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'Renew, energize, donate'

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Joi Sherrell waves to a friend at Special Kids' annex building, this year's RED Day project. CAT MURPHY

Most days, Keller Williams agents are in the real estate business. But on May 11, Murfreesboro agents shifted gears to the renovation business.

More than a hundred agents and community partners descended on Special Kids' annex building last week to make over the space for the company's annual service day.

Every year on the second Thursday in May, KW agents around the globe drop everything for RED Day to "renew, energize and donate," focusing on a single project in their communities. This year, local agents adopted the office space of Special Kids Nursing and Therapy Center, which provides services to children with special needs and their families in Middle Tennessee.

"They've redone some electrical things, new refrigerator, new dishwasher," said Special Kids' Director Chris Truelove. "We are very excited."

"There was old carpet, so stained," added Lauren Brown, marketing specialist. Not any more.

Nicer flooring, fresh paint, new gutters and more -- "At Murfreesboro we do projects really big," admits Amanda Mills, who chairs the committee for RED. "It's supposed to be RED Day, but really it's RED week."

Volunteers spent Wednesday priming and preparing, Thursday executing their plans and Friday cleaning up.

"It comes together at the end and it's pretty impressive," said Mills.

It's not just agents who press pause on their work day to come pitch in. KW partners help make it possible, too.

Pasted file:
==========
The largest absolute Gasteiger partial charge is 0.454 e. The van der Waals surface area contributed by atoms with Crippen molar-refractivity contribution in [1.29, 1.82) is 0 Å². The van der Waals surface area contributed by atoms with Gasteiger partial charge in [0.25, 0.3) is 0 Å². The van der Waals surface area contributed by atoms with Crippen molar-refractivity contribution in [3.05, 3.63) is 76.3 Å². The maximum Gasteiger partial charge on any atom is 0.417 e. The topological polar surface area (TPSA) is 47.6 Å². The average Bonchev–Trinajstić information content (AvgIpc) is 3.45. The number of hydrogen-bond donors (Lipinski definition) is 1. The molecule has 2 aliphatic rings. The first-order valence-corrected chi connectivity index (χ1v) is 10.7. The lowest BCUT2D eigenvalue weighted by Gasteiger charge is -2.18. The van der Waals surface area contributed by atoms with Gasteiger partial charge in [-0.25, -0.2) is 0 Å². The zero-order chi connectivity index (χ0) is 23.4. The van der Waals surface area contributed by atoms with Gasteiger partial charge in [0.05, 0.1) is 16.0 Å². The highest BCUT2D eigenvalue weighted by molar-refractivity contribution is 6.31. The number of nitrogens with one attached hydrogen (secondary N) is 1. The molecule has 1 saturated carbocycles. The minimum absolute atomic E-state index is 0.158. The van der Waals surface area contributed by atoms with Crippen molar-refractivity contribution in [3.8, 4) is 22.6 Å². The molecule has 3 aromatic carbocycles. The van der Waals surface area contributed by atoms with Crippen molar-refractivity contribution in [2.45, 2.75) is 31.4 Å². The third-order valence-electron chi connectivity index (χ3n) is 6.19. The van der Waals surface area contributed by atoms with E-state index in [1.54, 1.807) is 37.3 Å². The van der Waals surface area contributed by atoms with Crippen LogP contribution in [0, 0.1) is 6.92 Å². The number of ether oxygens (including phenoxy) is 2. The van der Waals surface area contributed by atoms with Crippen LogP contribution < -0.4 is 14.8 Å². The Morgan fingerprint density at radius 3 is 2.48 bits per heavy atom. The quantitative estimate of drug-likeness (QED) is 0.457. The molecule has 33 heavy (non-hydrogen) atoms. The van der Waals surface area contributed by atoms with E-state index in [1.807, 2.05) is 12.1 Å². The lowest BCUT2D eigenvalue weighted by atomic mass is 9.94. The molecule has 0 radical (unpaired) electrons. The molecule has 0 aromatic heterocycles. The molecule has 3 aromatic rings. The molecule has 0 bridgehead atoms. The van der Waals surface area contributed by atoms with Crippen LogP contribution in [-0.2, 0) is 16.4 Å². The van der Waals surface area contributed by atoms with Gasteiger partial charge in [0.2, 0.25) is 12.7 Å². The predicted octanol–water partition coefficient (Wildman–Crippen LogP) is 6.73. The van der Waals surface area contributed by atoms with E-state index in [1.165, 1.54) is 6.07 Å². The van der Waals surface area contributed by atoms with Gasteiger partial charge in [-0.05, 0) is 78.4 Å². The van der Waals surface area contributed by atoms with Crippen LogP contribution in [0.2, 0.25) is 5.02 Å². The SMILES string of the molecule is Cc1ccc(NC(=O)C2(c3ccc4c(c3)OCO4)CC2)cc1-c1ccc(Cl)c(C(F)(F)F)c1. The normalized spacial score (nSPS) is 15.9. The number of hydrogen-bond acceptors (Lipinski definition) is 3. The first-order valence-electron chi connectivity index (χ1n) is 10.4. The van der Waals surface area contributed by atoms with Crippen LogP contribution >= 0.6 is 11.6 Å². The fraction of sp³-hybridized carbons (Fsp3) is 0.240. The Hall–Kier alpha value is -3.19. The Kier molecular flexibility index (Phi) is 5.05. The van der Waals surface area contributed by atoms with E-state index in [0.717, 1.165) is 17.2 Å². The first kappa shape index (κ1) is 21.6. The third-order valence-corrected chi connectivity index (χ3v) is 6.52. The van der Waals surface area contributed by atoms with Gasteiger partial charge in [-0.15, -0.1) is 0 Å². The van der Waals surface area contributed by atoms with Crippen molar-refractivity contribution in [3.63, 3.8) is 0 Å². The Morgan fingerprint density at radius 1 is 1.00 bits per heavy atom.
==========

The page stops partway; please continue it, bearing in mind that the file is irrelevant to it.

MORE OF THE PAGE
"We all send business to a lot of people," she explained. So when agents ask for help in return, folks like Dereck Maynard, who owns Tennessee Residential Home Roofing and Construction, jump in with both feet.

"He still pays his guys to be here just as if they were working," said Mills.

"They'll get paid like it's their regular job," Maynard confirmed. He says his team relies on their paychecks, so he pays them for the work they do "even though this is a charity thing."

For him, the highlight of the project was meeting special kid Marissa, who is relearning how to walk after beating brain cancer. Thursday she took her first steps without a mobility aid over to the annex building to check out the progress and chat with volunteers. Maynard got a hug, and Marissa got a picture with his giant pickup truck.

"I bet you keep everybody smiling," said Maynard.

"I try," she countered.

"Seeing that little girl walk," said Maynard. "I tell you, thank God for places like these for these kids."


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